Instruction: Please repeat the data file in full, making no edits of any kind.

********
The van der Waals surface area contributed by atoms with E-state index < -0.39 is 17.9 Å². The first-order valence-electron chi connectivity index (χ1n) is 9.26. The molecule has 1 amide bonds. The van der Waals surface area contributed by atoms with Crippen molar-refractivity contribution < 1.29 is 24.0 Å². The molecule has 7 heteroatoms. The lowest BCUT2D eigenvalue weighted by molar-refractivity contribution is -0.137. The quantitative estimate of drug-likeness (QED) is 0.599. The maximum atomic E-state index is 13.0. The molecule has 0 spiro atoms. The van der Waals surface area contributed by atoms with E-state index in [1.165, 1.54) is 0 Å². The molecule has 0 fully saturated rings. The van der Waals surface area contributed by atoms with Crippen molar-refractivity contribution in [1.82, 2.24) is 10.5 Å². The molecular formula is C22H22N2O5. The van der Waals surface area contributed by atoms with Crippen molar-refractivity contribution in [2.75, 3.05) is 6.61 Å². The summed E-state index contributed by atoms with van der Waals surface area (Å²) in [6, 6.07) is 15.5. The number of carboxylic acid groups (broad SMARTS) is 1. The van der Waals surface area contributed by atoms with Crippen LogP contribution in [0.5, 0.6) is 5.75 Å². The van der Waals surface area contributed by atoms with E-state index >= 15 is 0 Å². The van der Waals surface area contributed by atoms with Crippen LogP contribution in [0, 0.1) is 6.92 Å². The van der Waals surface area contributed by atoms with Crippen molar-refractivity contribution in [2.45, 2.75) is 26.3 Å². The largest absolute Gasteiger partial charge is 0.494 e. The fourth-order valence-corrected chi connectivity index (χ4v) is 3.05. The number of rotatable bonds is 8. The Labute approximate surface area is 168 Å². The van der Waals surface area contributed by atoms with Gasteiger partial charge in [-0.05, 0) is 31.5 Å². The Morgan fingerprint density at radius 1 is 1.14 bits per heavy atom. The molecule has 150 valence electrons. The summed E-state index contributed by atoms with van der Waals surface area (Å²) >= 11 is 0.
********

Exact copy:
The van der Waals surface area contributed by atoms with E-state index < -0.39 is 17.9 Å². The first-order valence-electron chi connectivity index (χ1n) is 9.26. The molecule has 1 amide bonds. The van der Waals surface area contributed by atoms with Crippen molar-refractivity contribution < 1.29 is 24.0 Å². The molecule has 7 heteroatoms. The lowest BCUT2D eigenvalue weighted by molar-refractivity contribution is -0.137. The quantitative estimate of drug-likeness (QED) is 0.599. The maximum atomic E-state index is 13.0. The molecule has 0 spiro atoms. The van der Waals surface area contributed by atoms with E-state index in [1.165, 1.54) is 0 Å². The molecule has 0 fully saturated rings. The van der Waals surface area contributed by atoms with Crippen molar-refractivity contribution in [1.82, 2.24) is 10.5 Å². The molecular formula is C22H22N2O5. The van der Waals surface area contributed by atoms with Crippen molar-refractivity contribution in [2.75, 3.05) is 6.61 Å². The summed E-state index contributed by atoms with van der Waals surface area (Å²) in [6, 6.07) is 15.5. The number of carboxylic acid groups (broad SMARTS) is 1. The van der Waals surface area contributed by atoms with Crippen LogP contribution in [0.5, 0.6) is 5.75 Å². The van der Waals surface area contributed by atoms with E-state index >= 15 is 0 Å². The van der Waals surface area contributed by atoms with Crippen LogP contribution in [0, 0.1) is 6.92 Å². The van der Waals surface area contributed by atoms with Crippen molar-refractivity contribution in [2.45, 2.75) is 26.3 Å². The largest absolute Gasteiger partial charge is 0.494 e. The fourth-order valence-corrected chi connectivity index (χ4v) is 3.05. The number of rotatable bonds is 8. The Labute approximate surface area is 168 Å². The van der Waals surface area contributed by atoms with Gasteiger partial charge in [-0.05, 0) is 31.5 Å². The Morgan fingerprint density at radius 1 is 1.14 bits per heavy atom. The molecule has 150 valence electrons. The summed E-state index contributed by atoms with van der Waals surface area (Å²) >= 11 is 0.